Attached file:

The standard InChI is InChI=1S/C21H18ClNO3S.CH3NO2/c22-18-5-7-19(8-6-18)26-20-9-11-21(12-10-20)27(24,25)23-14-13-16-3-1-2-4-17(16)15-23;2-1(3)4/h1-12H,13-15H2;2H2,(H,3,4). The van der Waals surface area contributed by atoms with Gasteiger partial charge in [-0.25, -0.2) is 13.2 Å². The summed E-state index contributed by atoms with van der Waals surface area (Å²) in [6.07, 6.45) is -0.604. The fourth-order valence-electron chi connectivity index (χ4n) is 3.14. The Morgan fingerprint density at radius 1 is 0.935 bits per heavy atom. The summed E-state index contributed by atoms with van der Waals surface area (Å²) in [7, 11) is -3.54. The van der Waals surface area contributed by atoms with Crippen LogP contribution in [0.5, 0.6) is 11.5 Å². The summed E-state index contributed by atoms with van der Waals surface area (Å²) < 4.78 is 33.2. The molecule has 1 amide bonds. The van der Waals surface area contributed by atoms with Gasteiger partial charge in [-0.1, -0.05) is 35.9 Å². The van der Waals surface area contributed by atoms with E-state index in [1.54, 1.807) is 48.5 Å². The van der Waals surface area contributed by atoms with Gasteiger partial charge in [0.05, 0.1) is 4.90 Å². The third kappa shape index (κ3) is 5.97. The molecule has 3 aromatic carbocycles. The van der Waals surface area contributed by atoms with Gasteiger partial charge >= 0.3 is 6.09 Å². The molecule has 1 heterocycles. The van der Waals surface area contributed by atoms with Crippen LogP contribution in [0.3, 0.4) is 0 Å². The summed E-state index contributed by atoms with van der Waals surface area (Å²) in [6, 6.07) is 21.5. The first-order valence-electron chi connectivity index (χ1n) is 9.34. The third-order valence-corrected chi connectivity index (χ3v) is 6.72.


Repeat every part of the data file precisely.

The standard InChI is InChI=1S/C21H18ClNO3S.CH3NO2/c22-18-5-7-19(8-6-18)26-20-9-11-21(12-10-20)27(24,25)23-14-13-16-3-1-2-4-17(16)15-23;2-1(3)4/h1-12H,13-15H2;2H2,(H,3,4). The van der Waals surface area contributed by atoms with Gasteiger partial charge in [-0.25, -0.2) is 13.2 Å². The summed E-state index contributed by atoms with van der Waals surface area (Å²) in [6.07, 6.45) is -0.604. The fourth-order valence-electron chi connectivity index (χ4n) is 3.14. The Morgan fingerprint density at radius 1 is 0.935 bits per heavy atom. The summed E-state index contributed by atoms with van der Waals surface area (Å²) in [7, 11) is -3.54. The van der Waals surface area contributed by atoms with Crippen LogP contribution in [0.5, 0.6) is 11.5 Å². The summed E-state index contributed by atoms with van der Waals surface area (Å²) < 4.78 is 33.2. The molecule has 1 amide bonds. The van der Waals surface area contributed by atoms with Gasteiger partial charge in [-0.1, -0.05) is 35.9 Å². The van der Waals surface area contributed by atoms with E-state index in [1.54, 1.807) is 48.5 Å². The van der Waals surface area contributed by atoms with Gasteiger partial charge in [0.05, 0.1) is 4.90 Å². The third kappa shape index (κ3) is 5.97. The molecule has 3 aromatic carbocycles. The van der Waals surface area contributed by atoms with Gasteiger partial charge >= 0.3 is 6.09 Å². The molecule has 1 heterocycles. The van der Waals surface area contributed by atoms with Crippen LogP contribution in [0.3, 0.4) is 0 Å². The summed E-state index contributed by atoms with van der Waals surface area (Å²) in [6, 6.07) is 21.5. The first-order valence-electron chi connectivity index (χ1n) is 9.34. The third-order valence-corrected chi connectivity index (χ3v) is 6.72.